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Latest update: September 7, 2000
Establishing Public Discourse on Aboriginal JusticeEssay by Jeanne Curran and Susan R. Takata
Part of Distributive Justice Series
Copyright: Jeanne Curran and Susan R. Takata, July 2000. "Fair Use" encouraged.
An important part of distributive justice is the recognition of the rights of all. For many of us that means that we must become more aware of the rights of indigenous peoples who for millennia were simply conquered and plundered by those with greater force.
The kinds of theoretical issues that arise in this context are those such as:
- Gordon Fellman raises in Rambo and the Dalai Lama: adversarialism and mutuality.
- A reintroduction of public discourse on aboriginal justice:"It is my opinion that reconciliation and the fight for justice for Aboriginal Australians is assisted by having as wide a knowledge of the issues as possible. For effective activism, a familiarity with current issues affecting Indigenous peoples can be important when a quick response is needed and it was with this in mind that I began a newsclip list a couple of years ago."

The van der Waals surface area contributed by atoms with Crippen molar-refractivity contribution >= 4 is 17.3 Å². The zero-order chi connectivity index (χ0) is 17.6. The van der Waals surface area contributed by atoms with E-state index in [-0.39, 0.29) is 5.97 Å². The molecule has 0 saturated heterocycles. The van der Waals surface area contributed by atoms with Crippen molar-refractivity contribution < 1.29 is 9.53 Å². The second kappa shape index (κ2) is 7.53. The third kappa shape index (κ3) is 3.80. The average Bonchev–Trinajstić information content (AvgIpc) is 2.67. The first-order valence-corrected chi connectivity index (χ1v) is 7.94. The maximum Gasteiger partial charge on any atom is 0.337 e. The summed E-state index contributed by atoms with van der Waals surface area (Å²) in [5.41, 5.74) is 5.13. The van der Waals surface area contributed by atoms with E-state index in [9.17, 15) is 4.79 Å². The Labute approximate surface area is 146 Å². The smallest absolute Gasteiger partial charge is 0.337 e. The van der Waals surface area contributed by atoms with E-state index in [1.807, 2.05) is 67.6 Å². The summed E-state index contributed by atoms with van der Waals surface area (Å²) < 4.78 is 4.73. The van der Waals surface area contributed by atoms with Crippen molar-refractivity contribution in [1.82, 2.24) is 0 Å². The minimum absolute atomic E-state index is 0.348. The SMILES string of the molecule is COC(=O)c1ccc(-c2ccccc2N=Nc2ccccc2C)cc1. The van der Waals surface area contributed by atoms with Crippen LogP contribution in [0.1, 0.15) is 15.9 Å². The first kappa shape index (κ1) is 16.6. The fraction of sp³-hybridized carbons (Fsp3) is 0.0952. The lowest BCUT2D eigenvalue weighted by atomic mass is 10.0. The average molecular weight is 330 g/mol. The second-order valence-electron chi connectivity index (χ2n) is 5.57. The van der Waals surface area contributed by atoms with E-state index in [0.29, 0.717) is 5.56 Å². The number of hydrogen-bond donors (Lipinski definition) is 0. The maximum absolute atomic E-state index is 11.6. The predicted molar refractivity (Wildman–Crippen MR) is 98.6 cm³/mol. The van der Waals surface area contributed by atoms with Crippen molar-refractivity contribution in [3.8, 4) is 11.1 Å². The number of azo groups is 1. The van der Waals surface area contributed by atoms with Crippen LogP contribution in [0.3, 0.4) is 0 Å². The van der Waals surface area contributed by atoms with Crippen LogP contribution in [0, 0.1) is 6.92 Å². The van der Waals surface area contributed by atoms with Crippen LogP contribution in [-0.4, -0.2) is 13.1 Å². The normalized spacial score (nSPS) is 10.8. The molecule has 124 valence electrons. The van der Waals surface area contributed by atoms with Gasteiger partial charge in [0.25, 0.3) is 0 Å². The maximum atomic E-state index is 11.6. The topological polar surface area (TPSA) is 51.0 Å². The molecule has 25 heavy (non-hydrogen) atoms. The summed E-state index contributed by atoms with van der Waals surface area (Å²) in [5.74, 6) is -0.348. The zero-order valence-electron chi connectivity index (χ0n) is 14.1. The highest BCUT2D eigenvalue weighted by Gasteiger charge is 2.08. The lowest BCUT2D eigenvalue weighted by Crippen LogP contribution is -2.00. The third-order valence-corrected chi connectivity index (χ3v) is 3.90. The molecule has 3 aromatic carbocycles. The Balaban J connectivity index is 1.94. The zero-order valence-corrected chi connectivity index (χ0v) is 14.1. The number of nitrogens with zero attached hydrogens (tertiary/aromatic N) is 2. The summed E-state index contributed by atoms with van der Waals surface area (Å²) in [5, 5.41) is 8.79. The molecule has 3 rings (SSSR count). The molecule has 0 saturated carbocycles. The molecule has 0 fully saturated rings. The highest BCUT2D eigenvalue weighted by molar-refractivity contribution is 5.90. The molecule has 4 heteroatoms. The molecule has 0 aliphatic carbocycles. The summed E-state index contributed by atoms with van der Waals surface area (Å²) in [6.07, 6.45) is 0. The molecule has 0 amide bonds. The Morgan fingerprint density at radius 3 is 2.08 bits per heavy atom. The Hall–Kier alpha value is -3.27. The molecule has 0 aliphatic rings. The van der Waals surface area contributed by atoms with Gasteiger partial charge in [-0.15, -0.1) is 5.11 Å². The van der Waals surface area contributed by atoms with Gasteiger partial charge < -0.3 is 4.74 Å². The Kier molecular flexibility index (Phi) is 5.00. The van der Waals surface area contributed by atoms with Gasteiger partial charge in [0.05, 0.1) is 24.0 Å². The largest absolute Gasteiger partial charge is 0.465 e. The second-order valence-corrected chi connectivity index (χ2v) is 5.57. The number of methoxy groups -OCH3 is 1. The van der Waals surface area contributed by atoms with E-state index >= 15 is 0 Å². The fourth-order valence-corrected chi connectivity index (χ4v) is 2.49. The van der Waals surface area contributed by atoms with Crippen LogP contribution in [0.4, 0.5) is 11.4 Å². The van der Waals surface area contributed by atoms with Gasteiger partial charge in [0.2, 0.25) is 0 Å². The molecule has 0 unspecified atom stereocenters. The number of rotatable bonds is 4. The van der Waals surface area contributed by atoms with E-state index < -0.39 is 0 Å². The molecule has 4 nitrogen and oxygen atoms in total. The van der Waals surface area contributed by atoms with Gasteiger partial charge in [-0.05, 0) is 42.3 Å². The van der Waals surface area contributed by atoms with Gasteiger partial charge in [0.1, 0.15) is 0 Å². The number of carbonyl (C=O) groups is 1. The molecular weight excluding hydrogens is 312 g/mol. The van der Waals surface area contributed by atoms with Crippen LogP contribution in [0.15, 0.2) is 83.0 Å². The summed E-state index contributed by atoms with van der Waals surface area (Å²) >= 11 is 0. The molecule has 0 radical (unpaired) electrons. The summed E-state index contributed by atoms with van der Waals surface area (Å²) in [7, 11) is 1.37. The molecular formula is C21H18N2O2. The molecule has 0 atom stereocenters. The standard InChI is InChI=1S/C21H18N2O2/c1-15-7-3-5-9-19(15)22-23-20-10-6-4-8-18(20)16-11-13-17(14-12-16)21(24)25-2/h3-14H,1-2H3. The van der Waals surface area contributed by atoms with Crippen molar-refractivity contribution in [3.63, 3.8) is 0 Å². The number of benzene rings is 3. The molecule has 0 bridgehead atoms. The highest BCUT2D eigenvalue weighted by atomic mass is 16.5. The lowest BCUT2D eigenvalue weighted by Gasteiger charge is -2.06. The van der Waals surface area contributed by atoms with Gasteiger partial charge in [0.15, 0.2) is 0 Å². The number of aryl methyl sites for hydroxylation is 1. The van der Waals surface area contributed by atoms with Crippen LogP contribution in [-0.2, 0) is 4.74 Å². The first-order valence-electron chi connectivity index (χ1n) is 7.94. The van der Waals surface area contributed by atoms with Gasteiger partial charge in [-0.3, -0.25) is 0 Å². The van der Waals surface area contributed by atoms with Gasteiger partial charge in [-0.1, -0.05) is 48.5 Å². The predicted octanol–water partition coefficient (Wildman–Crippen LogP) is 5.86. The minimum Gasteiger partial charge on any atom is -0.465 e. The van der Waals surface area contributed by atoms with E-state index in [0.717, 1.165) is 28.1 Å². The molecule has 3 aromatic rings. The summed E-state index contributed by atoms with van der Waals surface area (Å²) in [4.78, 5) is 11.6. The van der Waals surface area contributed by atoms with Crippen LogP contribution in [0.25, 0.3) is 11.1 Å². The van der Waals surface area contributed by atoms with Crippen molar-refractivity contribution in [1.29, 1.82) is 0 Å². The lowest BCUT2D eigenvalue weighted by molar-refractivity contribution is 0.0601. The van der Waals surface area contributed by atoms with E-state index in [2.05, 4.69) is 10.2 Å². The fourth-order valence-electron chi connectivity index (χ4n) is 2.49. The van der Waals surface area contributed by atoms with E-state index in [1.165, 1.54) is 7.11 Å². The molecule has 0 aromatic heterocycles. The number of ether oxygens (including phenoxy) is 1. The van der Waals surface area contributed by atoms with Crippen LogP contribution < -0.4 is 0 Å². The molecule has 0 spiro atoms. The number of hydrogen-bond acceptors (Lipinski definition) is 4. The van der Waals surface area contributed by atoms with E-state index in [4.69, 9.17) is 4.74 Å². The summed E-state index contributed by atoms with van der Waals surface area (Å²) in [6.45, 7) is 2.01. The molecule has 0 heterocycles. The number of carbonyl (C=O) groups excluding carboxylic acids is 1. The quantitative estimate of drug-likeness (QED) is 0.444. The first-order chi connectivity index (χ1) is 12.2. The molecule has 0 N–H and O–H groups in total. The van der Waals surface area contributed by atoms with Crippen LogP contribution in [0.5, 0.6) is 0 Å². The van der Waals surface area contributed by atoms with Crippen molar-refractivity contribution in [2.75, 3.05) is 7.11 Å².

RecOzNet2 Mailing List. Scroll down about half the file to Newsclips.
- Differences in evaluation of the means to achieve that justice. Cite Martha Minow's rights analysis discussion in Making All the Difference: Inclusion and Exclusion in American Law. Nag me to put this up. I have the text. So does Pat. jeanne, July 20, 2000.
- Post-modernist and post-structuralist concerns about meta-narrative and local narrative, and their impact on just telling the story from which history can be written, the story that was never told. Cite Joan Hoff, "The Pernicious Effects of Poststructuralism on Women's History," in Radically Speaking: Feminism Reclaimed, Diane Bell and Renate Klein, eds. Spinifex, North Melbourne. 1996. Nag me to put this up, too. Pat and I bought the book in Toronto last year. jeanne
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